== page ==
A proposal to store the nation’s nuclear waste deep under a mountain outside Las Vegas is breathing new life as one of its chief opponents, Senate Minority Leader Harry Reid, prepares to leave office.

Most Nevada politicians fiercely oppose the nearly three-decade-old push to deposit spent nuclear fuel and military waste at the Yucca Mountain Nuclear Waste Repository. Reid extracted a campaign promise to end the project from then-senator Barack Obama in 2008, and Obama’s Energy Department has withheld funding.

But Reid’s impending departure, and new cracks in the Nevada delegation’s historic opposition to the project, have supporters of Yucca mountain hoping for new life.

On Thursday, Rep. John Shimkus (R-Ill.) led a delegation of six members of Congress on a tour of the Yucca facility, five miles under the mountain. Shimkus, who chairs the House Energy and Commerce subcommittee with jurisdiction over the country’s nuclear energy policy, said Reid’s departure will change the dynamics.

“Being the majority leader of the Senate, now the minority leader, [Reid] has been challenging,” Shimkus said in an interview.

There are other signs that opposition to Yucca Mountain in Nevada is softening. In an editorial published last month in the Las Vegas Review-Journal, Rep. Cresent Hardy (R-Nev.), whose district includes the site, said it’s time for the Silver State to open a dialogue with the federal government over storage.

“Nevadans may never want nuclear waste stored inside Yucca Mountain. We certainly won’t let it be forced upon us,” Hardy wrote. “But if the dialogue changes and a discussion is had — and safety standards are overwhelmingly met — we should at least be up for an honest conversation.”

Advocates of Yucca saw Hardy’s op-ed as a crack in a previously-closed door.

“We were pleased with what I would say was his rational perspective,” said Marvin Fertel, president of the Nuclear Energy Institute, which favors storing waste at the facility.

Hardy and Rep. Mark Amodei (R-Nev.), who represented Yucca Mountain before the decennial redistricting process moved district boundaries in 2012, are both joining Shimkus on Thursday’s tour.

Reid’s departure hardly marks the end of Nevada’s opposition to Yucca. Sen. Dean Heller (R-Nev.) remains an ardent opponent; he said last week he still views the project as dead.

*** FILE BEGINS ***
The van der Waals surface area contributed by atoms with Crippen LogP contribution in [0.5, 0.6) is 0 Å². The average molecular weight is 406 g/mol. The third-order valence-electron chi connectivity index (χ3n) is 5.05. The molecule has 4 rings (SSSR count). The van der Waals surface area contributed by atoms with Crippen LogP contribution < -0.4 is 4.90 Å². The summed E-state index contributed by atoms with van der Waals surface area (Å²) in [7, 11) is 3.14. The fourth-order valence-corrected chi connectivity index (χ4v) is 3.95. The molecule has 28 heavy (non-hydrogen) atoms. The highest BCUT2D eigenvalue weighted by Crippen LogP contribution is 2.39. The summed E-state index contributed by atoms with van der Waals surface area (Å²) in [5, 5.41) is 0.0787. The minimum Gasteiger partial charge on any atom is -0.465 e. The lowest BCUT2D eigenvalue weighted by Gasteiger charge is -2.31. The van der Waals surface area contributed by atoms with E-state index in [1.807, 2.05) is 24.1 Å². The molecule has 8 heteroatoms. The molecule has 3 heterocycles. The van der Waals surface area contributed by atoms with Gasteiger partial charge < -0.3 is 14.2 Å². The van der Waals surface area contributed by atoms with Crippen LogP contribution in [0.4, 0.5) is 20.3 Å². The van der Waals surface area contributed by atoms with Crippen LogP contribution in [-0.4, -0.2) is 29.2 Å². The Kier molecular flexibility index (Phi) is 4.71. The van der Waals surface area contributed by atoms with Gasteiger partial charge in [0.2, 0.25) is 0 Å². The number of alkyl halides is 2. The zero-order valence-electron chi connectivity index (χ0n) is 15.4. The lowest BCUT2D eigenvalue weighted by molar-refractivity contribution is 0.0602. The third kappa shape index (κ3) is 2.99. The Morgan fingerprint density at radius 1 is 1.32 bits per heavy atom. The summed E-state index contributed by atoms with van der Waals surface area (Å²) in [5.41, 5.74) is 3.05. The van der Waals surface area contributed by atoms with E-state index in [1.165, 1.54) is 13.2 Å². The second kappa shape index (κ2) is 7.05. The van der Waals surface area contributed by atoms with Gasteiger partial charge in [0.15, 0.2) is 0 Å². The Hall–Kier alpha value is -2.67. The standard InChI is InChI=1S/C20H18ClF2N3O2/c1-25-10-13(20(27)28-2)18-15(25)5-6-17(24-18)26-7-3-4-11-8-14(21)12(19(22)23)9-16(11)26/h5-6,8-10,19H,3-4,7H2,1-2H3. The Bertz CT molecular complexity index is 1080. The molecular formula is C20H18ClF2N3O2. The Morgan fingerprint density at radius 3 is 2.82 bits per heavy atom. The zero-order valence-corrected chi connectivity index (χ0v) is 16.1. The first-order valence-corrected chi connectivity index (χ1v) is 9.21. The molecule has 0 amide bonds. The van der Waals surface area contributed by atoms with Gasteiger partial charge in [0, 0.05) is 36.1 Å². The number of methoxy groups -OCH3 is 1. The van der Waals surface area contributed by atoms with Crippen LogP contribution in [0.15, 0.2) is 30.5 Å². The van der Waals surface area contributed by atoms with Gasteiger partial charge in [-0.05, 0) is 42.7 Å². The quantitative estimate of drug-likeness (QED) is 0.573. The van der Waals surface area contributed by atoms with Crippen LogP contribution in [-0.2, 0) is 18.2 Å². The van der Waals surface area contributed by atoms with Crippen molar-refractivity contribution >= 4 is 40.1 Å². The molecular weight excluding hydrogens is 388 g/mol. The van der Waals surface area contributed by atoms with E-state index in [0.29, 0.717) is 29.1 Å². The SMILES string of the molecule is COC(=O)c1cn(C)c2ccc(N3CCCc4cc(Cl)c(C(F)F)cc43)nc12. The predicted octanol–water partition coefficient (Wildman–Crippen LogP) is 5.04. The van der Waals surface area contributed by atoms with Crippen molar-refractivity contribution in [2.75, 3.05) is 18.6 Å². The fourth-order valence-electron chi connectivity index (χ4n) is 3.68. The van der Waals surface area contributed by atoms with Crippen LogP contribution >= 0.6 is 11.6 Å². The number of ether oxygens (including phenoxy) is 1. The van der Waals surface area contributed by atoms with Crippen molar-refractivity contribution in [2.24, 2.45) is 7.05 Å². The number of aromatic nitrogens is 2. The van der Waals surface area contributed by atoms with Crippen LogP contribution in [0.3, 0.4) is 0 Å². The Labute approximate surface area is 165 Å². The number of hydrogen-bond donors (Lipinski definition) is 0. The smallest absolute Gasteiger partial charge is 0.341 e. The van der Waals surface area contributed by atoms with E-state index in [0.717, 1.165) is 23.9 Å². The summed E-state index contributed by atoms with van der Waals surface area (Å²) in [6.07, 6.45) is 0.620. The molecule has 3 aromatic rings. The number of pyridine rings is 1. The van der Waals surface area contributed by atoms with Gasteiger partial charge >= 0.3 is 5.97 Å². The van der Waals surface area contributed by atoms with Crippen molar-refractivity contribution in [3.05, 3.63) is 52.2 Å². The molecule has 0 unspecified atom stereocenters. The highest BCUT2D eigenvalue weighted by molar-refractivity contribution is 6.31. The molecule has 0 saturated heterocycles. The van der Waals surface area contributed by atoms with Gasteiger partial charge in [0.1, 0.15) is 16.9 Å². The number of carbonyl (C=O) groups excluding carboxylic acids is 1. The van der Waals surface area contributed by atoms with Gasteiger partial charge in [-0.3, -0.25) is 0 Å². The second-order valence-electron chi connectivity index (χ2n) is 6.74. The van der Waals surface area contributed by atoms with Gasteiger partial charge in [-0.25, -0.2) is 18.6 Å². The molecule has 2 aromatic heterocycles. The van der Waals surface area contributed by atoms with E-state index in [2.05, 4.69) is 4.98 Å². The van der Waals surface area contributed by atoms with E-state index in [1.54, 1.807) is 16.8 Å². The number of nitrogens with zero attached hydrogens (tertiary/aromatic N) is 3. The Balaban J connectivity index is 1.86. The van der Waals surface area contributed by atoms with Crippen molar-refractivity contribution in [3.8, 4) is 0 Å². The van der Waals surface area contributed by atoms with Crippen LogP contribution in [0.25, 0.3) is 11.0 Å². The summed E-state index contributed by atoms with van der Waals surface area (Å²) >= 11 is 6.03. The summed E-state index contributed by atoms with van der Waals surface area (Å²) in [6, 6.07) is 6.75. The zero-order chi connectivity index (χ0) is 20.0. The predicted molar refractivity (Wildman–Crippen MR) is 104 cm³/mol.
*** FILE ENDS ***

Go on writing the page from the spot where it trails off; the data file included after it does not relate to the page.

“I think the discussion has been had over the last 20 years, and I think it’s over. Yucca’s dead. We’re going to move on. I’ll continue to push that narrative just like Sen. Reid and Sen. [Richard] Bryan before me,” Heller told the Review-Journal. “Can I stop it? I will do everything in my capacity to do so.”

The delegation touring Thursday raised a minor dust-up between Shimkus and Heller, when the senator complained that a technical specialist from Nevada was not allowed to give the state’s perspective on the project. In a letter to Energy Secretary Ernest Moniz, whose department is hosting the delegation, Heller asked that the specialist be included. The Energy Department said it never heard of the request from Shimkus’s office.

“The Department has not received a request from the Subcommittee to include a participant representing the State of Nevada,” said Aoife McCarthy, an Energy spokeswoman. McCarthy said Energy “will fully consider and attempt to accommodate any additional requests” from Shimkus’s subcommittee.

As time goes by without a national depository for nuclear fuel, political pressure is building to find a site. Spent nuclear fuel is piling up in 34 states, and members from states, such as Illinois, Washington and Tennessee — which have significant reserves of used fuel at major nuclear energy facilities — want an answer. Five more states have large amounts of defense waste (Nevada officials point out that their state does not have any nuclear facilities, and thus doesn’t contribute to the stockpile of waste).

Shimkus pointed to the billions already invested in the Yucca Mountain project, and to a Nuclear Regulatory Commission study last year that concluded the site would not pose a risk, either to the surrounding area or to Las Vegas, 80 miles southeast.

“When you invest $15 billion in 30 years and all science points to, that was the right decision, for the sake of the taxpayers, regardless of the opposition, you have to move forward,” Shimkus said. “The world community is in agreement that long-term geological storage is the safest place to put spent nuclear fuel and defense waste.”

Shimkus said he will include language to fund Yucca Mountain in appropriations measures moving this year. Reid is just as likely to use his remaining influence in his final two years to strip that funding. But once Reid leaves office, Shimkus and Yucca supporters will press their case in a very different landscape.